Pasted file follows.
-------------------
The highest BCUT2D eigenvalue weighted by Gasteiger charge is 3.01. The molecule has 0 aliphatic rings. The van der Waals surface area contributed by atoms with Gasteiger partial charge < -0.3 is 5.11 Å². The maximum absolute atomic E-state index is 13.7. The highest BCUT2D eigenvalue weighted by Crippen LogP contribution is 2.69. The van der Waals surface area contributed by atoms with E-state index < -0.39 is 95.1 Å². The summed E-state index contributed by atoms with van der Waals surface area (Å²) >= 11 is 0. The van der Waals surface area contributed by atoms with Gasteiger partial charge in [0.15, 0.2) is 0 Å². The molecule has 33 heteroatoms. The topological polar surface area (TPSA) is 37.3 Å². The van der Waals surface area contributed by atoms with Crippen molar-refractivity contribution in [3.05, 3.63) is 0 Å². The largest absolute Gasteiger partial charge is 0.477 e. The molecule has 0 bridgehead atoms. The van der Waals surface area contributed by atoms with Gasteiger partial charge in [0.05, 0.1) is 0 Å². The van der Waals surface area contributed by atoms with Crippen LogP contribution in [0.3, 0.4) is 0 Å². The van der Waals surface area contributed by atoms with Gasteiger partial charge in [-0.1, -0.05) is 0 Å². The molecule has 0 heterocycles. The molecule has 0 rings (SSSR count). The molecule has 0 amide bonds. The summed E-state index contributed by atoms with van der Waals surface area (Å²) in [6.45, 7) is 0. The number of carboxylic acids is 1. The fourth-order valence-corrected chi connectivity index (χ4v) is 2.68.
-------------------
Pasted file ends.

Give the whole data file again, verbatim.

The highest BCUT2D eigenvalue weighted by Gasteiger charge is 3.01. The molecule has 0 aliphatic rings. The van der Waals surface area contributed by atoms with Gasteiger partial charge < -0.3 is 5.11 Å². The maximum absolute atomic E-state index is 13.7. The highest BCUT2D eigenvalue weighted by Crippen LogP contribution is 2.69. The van der Waals surface area contributed by atoms with E-state index < -0.39 is 95.1 Å². The summed E-state index contributed by atoms with van der Waals surface area (Å²) >= 11 is 0. The van der Waals surface area contributed by atoms with Gasteiger partial charge in [0.15, 0.2) is 0 Å². The molecule has 33 heteroatoms. The topological polar surface area (TPSA) is 37.3 Å². The van der Waals surface area contributed by atoms with Crippen molar-refractivity contribution in [3.05, 3.63) is 0 Å². The largest absolute Gasteiger partial charge is 0.477 e. The molecule has 0 bridgehead atoms. The van der Waals surface area contributed by atoms with Gasteiger partial charge in [0.05, 0.1) is 0 Å². The van der Waals surface area contributed by atoms with Crippen LogP contribution in [0.3, 0.4) is 0 Å². The van der Waals surface area contributed by atoms with Gasteiger partial charge in [-0.1, -0.05) is 0 Å². The molecule has 0 heterocycles. The molecule has 0 rings (SSSR count). The molecule has 0 amide bonds. The summed E-state index contributed by atoms with van der Waals surface area (Å²) in [6.45, 7) is 0. The number of carboxylic acids is 1. The fourth-order valence-corrected chi connectivity index (χ4v) is 2.68.